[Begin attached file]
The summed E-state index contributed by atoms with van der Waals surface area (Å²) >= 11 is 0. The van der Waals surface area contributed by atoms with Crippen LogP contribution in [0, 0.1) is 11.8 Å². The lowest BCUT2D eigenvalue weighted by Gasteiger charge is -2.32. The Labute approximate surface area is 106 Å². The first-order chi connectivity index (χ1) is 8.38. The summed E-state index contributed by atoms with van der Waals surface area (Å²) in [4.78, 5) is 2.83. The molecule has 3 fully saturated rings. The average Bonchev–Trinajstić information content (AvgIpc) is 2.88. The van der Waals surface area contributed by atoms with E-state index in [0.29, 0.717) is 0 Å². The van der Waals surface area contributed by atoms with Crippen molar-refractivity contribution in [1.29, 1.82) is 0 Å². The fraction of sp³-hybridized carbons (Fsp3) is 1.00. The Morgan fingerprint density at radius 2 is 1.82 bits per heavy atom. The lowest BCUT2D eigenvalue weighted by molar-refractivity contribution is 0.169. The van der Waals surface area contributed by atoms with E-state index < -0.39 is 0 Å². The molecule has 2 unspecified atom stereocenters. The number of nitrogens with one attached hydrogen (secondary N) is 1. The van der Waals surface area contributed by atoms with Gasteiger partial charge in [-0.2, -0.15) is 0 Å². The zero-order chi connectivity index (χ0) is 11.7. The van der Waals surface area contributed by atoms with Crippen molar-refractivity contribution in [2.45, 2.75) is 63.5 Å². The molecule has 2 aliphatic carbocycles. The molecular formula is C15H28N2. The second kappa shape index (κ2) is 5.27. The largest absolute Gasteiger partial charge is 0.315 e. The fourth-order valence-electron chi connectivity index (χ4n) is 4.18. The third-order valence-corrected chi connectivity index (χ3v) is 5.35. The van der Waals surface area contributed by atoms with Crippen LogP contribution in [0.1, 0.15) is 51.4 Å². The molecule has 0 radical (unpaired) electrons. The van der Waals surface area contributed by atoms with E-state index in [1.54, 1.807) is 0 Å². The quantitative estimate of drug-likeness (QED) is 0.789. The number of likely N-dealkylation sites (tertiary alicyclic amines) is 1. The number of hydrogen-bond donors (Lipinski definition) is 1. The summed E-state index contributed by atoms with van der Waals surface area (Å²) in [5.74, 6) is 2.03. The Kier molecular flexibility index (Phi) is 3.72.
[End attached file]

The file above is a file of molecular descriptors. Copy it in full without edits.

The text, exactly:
The summed E-state index contributed by atoms with van der Waals surface area (Å²) >= 11 is 0. The van der Waals surface area contributed by atoms with Crippen LogP contribution in [0, 0.1) is 11.8 Å². The lowest BCUT2D eigenvalue weighted by Gasteiger charge is -2.32. The Labute approximate surface area is 106 Å². The first-order chi connectivity index (χ1) is 8.38. The summed E-state index contributed by atoms with van der Waals surface area (Å²) in [4.78, 5) is 2.83. The molecule has 3 fully saturated rings. The average Bonchev–Trinajstić information content (AvgIpc) is 2.88. The van der Waals surface area contributed by atoms with E-state index in [0.29, 0.717) is 0 Å². The van der Waals surface area contributed by atoms with Crippen molar-refractivity contribution in [1.29, 1.82) is 0 Å². The fraction of sp³-hybridized carbons (Fsp3) is 1.00. The Morgan fingerprint density at radius 2 is 1.82 bits per heavy atom. The lowest BCUT2D eigenvalue weighted by molar-refractivity contribution is 0.169. The van der Waals surface area contributed by atoms with E-state index < -0.39 is 0 Å². The molecule has 2 unspecified atom stereocenters. The number of nitrogens with one attached hydrogen (secondary N) is 1. The van der Waals surface area contributed by atoms with Gasteiger partial charge in [-0.2, -0.15) is 0 Å². The zero-order chi connectivity index (χ0) is 11.7. The van der Waals surface area contributed by atoms with Crippen molar-refractivity contribution in [2.45, 2.75) is 63.5 Å². The molecule has 2 aliphatic carbocycles. The molecular formula is C15H28N2. The second kappa shape index (κ2) is 5.27. The largest absolute Gasteiger partial charge is 0.315 e. The fourth-order valence-electron chi connectivity index (χ4n) is 4.18. The third-order valence-corrected chi connectivity index (χ3v) is 5.35. The van der Waals surface area contributed by atoms with Crippen LogP contribution in [0.1, 0.15) is 51.4 Å². The molecule has 0 radical (unpaired) electrons. The van der Waals surface area contributed by atoms with E-state index in [1.54, 1.807) is 0 Å². The quantitative estimate of drug-likeness (QED) is 0.789. The number of likely N-dealkylation sites (tertiary alicyclic amines) is 1. The number of hydrogen-bond donors (Lipinski definition) is 1. The summed E-state index contributed by atoms with van der Waals surface area (Å²) in [5.74, 6) is 2.03. The Kier molecular flexibility index (Phi) is 3.72.